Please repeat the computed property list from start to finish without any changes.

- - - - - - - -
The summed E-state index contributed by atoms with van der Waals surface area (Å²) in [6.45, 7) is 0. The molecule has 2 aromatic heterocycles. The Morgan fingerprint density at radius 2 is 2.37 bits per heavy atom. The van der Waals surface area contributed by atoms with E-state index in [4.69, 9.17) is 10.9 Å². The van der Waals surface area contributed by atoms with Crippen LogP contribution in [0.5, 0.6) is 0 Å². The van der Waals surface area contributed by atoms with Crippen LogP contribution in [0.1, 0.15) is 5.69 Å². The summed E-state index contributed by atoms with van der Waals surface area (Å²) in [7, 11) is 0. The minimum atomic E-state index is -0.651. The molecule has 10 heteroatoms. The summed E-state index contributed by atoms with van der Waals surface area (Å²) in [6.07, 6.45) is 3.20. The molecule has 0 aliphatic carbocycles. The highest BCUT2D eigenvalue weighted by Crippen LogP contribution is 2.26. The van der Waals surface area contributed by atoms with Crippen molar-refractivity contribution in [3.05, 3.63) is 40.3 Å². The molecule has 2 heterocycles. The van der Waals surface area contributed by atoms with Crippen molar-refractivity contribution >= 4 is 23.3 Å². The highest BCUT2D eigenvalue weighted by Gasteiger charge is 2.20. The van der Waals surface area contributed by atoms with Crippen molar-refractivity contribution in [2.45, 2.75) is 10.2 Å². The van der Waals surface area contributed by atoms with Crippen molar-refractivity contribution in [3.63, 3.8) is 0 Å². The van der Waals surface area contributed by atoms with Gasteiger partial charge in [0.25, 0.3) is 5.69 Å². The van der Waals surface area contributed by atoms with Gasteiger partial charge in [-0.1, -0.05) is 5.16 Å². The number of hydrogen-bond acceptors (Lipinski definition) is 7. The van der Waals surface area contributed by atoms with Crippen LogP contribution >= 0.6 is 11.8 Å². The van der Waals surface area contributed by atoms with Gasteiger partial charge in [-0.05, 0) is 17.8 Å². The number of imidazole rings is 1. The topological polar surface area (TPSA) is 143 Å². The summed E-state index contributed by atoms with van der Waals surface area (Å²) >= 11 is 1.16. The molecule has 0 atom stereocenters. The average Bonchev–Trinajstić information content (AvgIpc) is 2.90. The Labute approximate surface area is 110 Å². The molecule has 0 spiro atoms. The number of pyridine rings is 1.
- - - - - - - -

The summed E-state index contributed by atoms with van der Waals surface area (Å²) in [6.45, 7) is 0. The molecule has 2 aromatic heterocycles. The Morgan fingerprint density at radius 2 is 2.37 bits per heavy atom. The van der Waals surface area contributed by atoms with E-state index in [4.69, 9.17) is 10.9 Å². The van der Waals surface area contributed by atoms with Crippen LogP contribution in [0.5, 0.6) is 0 Å². The van der Waals surface area contributed by atoms with Crippen LogP contribution in [0.1, 0.15) is 5.69 Å². The summed E-state index contributed by atoms with van der Waals surface area (Å²) in [7, 11) is 0. The minimum atomic E-state index is -0.651. The molecule has 10 heteroatoms. The summed E-state index contributed by atoms with van der Waals surface area (Å²) in [6.07, 6.45) is 3.20. The molecule has 0 aliphatic carbocycles. The highest BCUT2D eigenvalue weighted by Crippen LogP contribution is 2.26. The van der Waals surface area contributed by atoms with Crippen molar-refractivity contribution in [3.05, 3.63) is 40.3 Å². The molecule has 2 heterocycles. The van der Waals surface area contributed by atoms with Crippen molar-refractivity contribution >= 4 is 23.3 Å². The highest BCUT2D eigenvalue weighted by Gasteiger charge is 2.20. The van der Waals surface area contributed by atoms with Crippen molar-refractivity contribution in [2.45, 2.75) is 10.2 Å². The van der Waals surface area contributed by atoms with Crippen molar-refractivity contribution in [3.63, 3.8) is 0 Å². The van der Waals surface area contributed by atoms with Gasteiger partial charge in [0.25, 0.3) is 5.69 Å². The van der Waals surface area contributed by atoms with Gasteiger partial charge in [-0.1, -0.05) is 5.16 Å². The number of hydrogen-bond acceptors (Lipinski definition) is 7. The van der Waals surface area contributed by atoms with Crippen LogP contribution >= 0.6 is 11.8 Å². The van der Waals surface area contributed by atoms with Gasteiger partial charge in [-0.05, 0) is 17.8 Å². The number of imidazole rings is 1. The topological polar surface area (TPSA) is 143 Å². The summed E-state index contributed by atoms with van der Waals surface area (Å²) >= 11 is 1.16. The molecule has 0 atom stereocenters. The average Bonchev–Trinajstić information content (AvgIpc) is 2.90. The Labute approximate surface area is 110 Å². The molecule has 0 spiro atoms. The number of pyridine rings is 1.